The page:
Friday, August 28, 2020

Hidden webs of fungi protect some forests from drought—but leave others vulnerable

Mycorrhizal fungi (bright gray) penetrate root cells in this electron micrograph.  From Science.

Sanna Sevanto, a biophysicist at Los Alamos National Laboratory, watched the fungi in action by dousing seedlings’ roots in heavy water, which served as a tracer. Water moved into the drought-tolerant roots infected with their fungus much faster than when they were sterile, reported Catherine Gehring, an ecologist at Northern Arizona University.

She and her colleagues are working with local researchers to replant pines in the Navajo Nation, not far from Sunset Crater, and they are applying what they learned. Because genetic differences among the trees seem to determine which of the two groups of EM fungi colonizes them, the team will be careful to plant seedlings with the right genotype to attract the drought-resistant fungi.  (Full Story)

Three big threats to satellites — and what to do about them

Space junk illustration, from

Our solar system is bathed in a continuous shower of cosmic rays and salvos of energetic particles from solar storms — all of which can penetrate a satellite, microscopically fry its electronics, and, in extreme cases, render it useless.  One solution is to predict space weather to give satellite operators the chance to temporarily shut down part or all of a spacecraft to protect it. 

For example, at Los Alamos National Laboratory, a new machine-learning computer model accurately predicts damaging radiation caused by the intensification of Earth's Van Allen radiation belts two days prior to the storm, the most advanced notice to date.  (Full Story)

Scientists dispel Coronavirus mutation fears, say ‘Malaysia Strain’ no cause for concern

Illustration from The Wire.

In July, a study in the journal Cell by scientists, including Bette Korber from the Los Alamos National Laboratory in the US, noted that a variant of the novel coronavirus, dubbed ‘D614G’, can infect more lab-grown cells than other strains.

The study said this mutant – in which a molecule aspartic acid’ (denoted as D) is replaced by another building block glycine’ (G) – had quickly taken over as the dominant strain across the world soon after it first appeared, and grew more rapidly in lab-grown cells. (Full Story)

Fast spreading mutation now Australia's most common strain of COVID-19

The coronavirus that causes COVID-19, from the Herald.

In a paper published in the peer-reviewed journal Cell last month, researchers found the G-variant quickly became the dominant form of the virus around the world, suggesting it may be more transmissible than the original form from Wuhan.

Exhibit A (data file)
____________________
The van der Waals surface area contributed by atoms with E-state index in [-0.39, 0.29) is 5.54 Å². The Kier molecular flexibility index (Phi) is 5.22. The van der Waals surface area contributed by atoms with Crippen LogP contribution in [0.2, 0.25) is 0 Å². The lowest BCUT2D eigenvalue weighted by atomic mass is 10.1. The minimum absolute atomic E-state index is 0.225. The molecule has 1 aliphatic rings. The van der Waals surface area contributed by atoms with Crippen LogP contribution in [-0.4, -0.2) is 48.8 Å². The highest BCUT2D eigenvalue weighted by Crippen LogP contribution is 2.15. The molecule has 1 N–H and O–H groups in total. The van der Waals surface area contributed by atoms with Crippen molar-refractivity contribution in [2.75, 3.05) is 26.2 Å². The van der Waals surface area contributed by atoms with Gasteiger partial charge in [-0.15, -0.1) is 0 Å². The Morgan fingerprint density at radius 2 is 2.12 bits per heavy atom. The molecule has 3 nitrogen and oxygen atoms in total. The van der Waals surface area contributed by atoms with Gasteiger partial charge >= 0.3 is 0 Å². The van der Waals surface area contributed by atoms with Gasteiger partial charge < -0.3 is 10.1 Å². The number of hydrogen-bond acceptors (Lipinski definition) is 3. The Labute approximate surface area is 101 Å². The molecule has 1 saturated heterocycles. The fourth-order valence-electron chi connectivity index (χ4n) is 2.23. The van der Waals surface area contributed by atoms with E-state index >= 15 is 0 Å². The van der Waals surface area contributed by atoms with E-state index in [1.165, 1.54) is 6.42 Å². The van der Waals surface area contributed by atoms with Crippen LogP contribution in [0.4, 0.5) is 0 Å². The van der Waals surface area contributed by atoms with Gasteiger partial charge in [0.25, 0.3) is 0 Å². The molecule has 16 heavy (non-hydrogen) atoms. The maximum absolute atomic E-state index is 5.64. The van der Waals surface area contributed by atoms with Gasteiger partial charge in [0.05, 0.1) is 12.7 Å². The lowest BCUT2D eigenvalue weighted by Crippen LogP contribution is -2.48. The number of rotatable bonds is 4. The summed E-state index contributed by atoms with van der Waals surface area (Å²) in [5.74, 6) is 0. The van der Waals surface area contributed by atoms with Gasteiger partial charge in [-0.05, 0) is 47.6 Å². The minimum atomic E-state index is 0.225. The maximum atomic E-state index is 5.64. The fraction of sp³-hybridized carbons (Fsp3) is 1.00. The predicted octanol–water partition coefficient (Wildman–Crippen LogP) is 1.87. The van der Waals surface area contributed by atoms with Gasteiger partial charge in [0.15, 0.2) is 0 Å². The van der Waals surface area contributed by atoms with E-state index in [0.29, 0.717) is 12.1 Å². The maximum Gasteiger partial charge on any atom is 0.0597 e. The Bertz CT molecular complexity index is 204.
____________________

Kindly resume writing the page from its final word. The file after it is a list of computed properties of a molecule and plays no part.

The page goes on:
“All over the world, even when local epidemics had many cases of the original form circulating, soon after the D614G variant was introduced into a region it became the prevalent form,” Bette Korber, a theoretical biologist at Los Alamos National Laboratory in New Mexico and lead author of the study, said in a press release. (Full Story)

Los Alamos National Laboratory computer scientists develop AI system to foil illicit cryptocurrency mining

LANL Illustration.

Legitimate cryptocurrency miners often assemble enormous computer arrays dedicated to digging up the digital cash. Less savory miners have found they can strike it rich by hijacking supercomputers, provided they can keep their efforts hidden. 

“Based on recent computer break-ins in Europe and elsewhere, this type of software watchdog will soon be crucial to prevent cryptocurrency miners from hacking into high-performance computing facilities and stealing precious computing resources,” said Gopinath Chennupati, a researcher at Los Alamos National Laboratory and co-author of a new paper in the journal IEEE Access.  (Full Story)

Also from Government Computing News and the Los Alamos Daily Post

Life after landing on Mars 

A new podcast episode talks about a day-in-the-life of the Perseverance rover on the Red Planet

When NASA’s Perseverance rover lands on Mars in February after its seven-month-long journey, the mission will only just be beginning. What will a day in the life of the rover look like as it traverses the dusty surface of the Red Planet, looking for signs of past life? And what features of the landing site are most of interest? In a new episode of the Mars Technica podcast, three experts explain.

“A lot of people think we drive the rover with a joystick back on Earth like a video game,” said Roger Wiens, who leads the team for the SuperCam instrument aboard the Perseverance rover.  (Full Story)

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